On the fourth day the emperor was permitted to throw himself at the feet of the pope, who condescended to grant him absolution, after he had sworn obedience to the pontiff in all things, and promised to appear at Augsburg on a certain day to learn the pope's decision whether or not he should be restored to his kingdom, until which time he also promised not to assume the imperial insignia.

Thus while Henry got nothing but disgrace, his abject humiliation elated Gregory with great exultation, who now regarded himself, and not altogether without reason, as the lord and master of all the crowned heads of "the Earth" and "the Sea," called "Christendom;" so that, in several of his letters, he said, it was his duty "to pull down the pride of kings."

This extraordinary accommodation exceedingly disgusted the provinces of Italy. Their indignation at Gregory's arrogance, happily for Henry, overbalanced their detestation of his meanness. All Lombardy took up arms against the pope, while the pope was raising all Germany against the emperor. The Germans chose Rodolph, duke of Swabia, who was crowned at Mentz. Gregory affected to be displeased that he was crowned without his order; and declared he would acknowledge as emperor and king of Germany him of the two rivals who should be most submissive to the Holy See. But as Henry would not submit, he sent a golden crown to Rodolph with the inscription upon it,

Petra dedit Petro, Petrus, diadema Rodolpho;

importing that it was given by virtue of the right to confer crowns from the apostle Peter! The donation was accompanied by an anathema against Henry prophetic of the aspirations of the rising Image-power. The anathema concludes with an apostrophe to St. Peter and St. Paul, saying, "Make all men sensible, that, as you can bind and loose every thing in heaven, you can also upon earth take from, or give to, every one according to his deserts, empires, kingdoms, principalities   let the kings and princes of the age then instantly feel your power, that they may not dare to despise the orders of your church; let your justice be so speedily executed upon Henry, that nobody may doubt but that he falls by your means and not by chance."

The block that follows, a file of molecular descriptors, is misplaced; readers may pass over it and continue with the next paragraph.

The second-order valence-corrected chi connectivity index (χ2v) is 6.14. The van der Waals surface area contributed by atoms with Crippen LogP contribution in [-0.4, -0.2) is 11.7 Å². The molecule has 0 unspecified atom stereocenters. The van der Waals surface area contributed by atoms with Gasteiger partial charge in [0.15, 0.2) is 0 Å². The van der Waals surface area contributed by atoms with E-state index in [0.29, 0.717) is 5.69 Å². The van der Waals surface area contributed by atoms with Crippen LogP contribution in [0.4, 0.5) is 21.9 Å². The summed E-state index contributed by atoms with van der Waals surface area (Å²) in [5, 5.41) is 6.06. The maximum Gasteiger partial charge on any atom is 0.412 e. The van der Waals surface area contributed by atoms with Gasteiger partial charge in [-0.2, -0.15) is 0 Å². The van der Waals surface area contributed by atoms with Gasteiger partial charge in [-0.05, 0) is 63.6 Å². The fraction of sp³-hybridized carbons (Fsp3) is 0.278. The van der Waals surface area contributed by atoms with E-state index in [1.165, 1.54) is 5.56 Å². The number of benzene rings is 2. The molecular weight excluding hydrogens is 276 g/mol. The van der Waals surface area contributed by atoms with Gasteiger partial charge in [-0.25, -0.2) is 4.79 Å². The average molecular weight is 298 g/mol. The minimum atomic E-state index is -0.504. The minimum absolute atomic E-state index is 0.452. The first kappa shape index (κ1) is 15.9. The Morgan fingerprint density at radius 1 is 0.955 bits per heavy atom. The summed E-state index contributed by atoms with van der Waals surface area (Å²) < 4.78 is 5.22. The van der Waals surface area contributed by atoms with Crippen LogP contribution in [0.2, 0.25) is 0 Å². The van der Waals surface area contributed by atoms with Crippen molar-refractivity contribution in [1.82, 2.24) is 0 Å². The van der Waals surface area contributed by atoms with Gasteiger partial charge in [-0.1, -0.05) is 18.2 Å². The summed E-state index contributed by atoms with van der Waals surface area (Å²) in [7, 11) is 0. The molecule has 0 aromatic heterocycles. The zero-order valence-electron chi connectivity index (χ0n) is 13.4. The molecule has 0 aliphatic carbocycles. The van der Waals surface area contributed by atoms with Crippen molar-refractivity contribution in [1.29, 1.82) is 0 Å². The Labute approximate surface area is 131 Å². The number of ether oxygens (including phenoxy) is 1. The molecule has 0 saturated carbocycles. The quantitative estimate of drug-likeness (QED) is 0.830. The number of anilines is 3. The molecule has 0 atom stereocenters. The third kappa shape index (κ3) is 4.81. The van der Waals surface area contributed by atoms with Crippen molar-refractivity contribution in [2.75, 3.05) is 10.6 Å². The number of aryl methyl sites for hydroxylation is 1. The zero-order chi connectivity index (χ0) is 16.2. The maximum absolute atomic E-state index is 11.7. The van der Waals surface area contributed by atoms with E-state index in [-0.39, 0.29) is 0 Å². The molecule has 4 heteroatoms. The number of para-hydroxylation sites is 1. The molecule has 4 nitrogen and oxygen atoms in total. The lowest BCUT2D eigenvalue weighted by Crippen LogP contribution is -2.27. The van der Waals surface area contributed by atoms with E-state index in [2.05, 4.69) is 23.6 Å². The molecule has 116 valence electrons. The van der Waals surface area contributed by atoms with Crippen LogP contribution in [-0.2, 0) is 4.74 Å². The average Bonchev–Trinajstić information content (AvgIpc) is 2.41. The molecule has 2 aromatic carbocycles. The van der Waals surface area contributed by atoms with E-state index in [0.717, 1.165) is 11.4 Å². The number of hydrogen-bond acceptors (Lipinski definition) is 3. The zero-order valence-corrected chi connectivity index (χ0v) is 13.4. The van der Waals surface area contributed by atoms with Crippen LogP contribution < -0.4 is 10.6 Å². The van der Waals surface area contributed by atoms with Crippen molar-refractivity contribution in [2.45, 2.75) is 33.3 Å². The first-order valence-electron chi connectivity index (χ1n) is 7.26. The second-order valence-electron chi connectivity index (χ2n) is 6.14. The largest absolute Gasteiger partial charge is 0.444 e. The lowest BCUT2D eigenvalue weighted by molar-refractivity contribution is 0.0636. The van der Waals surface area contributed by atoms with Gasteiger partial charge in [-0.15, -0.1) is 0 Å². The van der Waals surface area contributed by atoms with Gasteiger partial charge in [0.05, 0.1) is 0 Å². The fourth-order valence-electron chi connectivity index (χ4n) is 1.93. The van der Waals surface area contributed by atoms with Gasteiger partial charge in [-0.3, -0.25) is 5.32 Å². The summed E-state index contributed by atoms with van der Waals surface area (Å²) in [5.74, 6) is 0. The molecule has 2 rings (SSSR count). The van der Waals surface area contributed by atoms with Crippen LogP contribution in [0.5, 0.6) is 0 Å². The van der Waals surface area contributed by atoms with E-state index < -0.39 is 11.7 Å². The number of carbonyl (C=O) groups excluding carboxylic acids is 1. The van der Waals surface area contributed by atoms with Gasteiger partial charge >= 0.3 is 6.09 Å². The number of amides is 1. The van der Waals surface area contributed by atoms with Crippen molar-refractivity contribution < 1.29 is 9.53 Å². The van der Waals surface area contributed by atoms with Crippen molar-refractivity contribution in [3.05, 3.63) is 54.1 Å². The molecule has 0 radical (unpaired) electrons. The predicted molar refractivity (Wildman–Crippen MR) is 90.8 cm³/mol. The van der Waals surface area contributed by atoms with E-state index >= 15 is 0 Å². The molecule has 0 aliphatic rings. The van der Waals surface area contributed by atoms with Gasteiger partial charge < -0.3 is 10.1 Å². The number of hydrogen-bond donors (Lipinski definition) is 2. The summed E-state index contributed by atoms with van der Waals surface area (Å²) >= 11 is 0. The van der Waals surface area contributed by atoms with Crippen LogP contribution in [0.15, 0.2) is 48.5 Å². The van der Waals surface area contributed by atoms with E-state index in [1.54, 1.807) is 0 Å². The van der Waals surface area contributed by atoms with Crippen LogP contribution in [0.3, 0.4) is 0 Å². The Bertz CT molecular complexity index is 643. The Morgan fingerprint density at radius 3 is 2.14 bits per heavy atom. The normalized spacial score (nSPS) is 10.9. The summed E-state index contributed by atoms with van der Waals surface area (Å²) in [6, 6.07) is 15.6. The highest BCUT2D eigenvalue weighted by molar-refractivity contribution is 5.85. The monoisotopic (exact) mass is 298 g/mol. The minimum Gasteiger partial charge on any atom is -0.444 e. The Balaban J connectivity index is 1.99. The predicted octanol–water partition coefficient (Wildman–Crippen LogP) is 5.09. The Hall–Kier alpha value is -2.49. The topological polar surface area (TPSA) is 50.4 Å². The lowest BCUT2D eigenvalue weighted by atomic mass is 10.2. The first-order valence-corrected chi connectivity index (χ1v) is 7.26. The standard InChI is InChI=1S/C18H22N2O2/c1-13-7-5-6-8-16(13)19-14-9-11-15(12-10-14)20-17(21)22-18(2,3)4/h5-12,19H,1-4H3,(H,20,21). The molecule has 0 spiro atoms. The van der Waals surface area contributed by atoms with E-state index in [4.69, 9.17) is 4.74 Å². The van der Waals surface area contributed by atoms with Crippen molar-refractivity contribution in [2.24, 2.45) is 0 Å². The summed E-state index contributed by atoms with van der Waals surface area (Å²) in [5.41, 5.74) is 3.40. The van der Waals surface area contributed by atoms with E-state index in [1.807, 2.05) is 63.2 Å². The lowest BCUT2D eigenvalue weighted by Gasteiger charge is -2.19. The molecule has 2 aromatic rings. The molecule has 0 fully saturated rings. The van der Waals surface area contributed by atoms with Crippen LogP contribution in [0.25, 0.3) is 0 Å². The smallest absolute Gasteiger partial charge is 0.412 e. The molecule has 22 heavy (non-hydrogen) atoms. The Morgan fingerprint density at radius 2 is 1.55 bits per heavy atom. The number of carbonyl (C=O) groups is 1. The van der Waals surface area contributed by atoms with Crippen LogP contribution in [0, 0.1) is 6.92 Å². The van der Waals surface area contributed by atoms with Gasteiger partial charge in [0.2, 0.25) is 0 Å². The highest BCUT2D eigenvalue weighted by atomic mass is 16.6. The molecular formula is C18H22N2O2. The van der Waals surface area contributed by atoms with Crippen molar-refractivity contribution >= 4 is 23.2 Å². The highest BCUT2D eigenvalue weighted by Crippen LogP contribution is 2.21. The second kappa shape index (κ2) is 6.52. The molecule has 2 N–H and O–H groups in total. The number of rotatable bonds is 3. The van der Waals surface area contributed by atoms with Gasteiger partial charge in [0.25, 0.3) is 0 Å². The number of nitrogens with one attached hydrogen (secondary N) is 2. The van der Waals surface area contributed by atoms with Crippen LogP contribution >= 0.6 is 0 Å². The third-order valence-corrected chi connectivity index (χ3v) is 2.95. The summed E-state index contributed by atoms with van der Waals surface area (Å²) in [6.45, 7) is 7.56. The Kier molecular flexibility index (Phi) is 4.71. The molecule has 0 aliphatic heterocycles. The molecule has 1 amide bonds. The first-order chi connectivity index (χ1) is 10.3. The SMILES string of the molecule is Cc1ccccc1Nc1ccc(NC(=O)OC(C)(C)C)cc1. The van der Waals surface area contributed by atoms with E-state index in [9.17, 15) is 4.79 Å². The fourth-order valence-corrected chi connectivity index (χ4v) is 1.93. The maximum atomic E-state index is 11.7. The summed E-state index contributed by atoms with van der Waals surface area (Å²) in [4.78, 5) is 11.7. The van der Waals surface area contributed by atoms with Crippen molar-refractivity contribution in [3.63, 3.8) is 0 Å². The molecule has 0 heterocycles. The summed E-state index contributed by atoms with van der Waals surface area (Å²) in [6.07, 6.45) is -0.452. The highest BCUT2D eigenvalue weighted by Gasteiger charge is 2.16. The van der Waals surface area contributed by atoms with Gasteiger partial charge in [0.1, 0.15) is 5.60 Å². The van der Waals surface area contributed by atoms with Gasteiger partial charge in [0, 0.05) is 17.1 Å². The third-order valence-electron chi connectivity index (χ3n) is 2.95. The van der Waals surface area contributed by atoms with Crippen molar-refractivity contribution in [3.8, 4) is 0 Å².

But Gregory's success in his immediate designs was not answerable to his intrepidity. Henry both subdued the German rebellion and carried on the war with so much vigor in Italy, that he was crowned in Rome by the archbishop of Ravenna, whom he had caused to be elected pope by the name of Clement III., instead of Gregory, who had taken refuge in the castle of St. Angelo, whence he defied, and again excommunicated the conqueror. In the meanwhile the castle was besieged, but the emperor being called off into Lombardy, Roger Guiscard, his Norman ally, effected his release and gave him asylum at Salerno, where he soon after died. His mantle, however, descended upon his successors, especially Urban II., and Paschal II., who strenuously persevered in the great contest for Ecclesiastical Independence, or the full development of the Image of the Beast.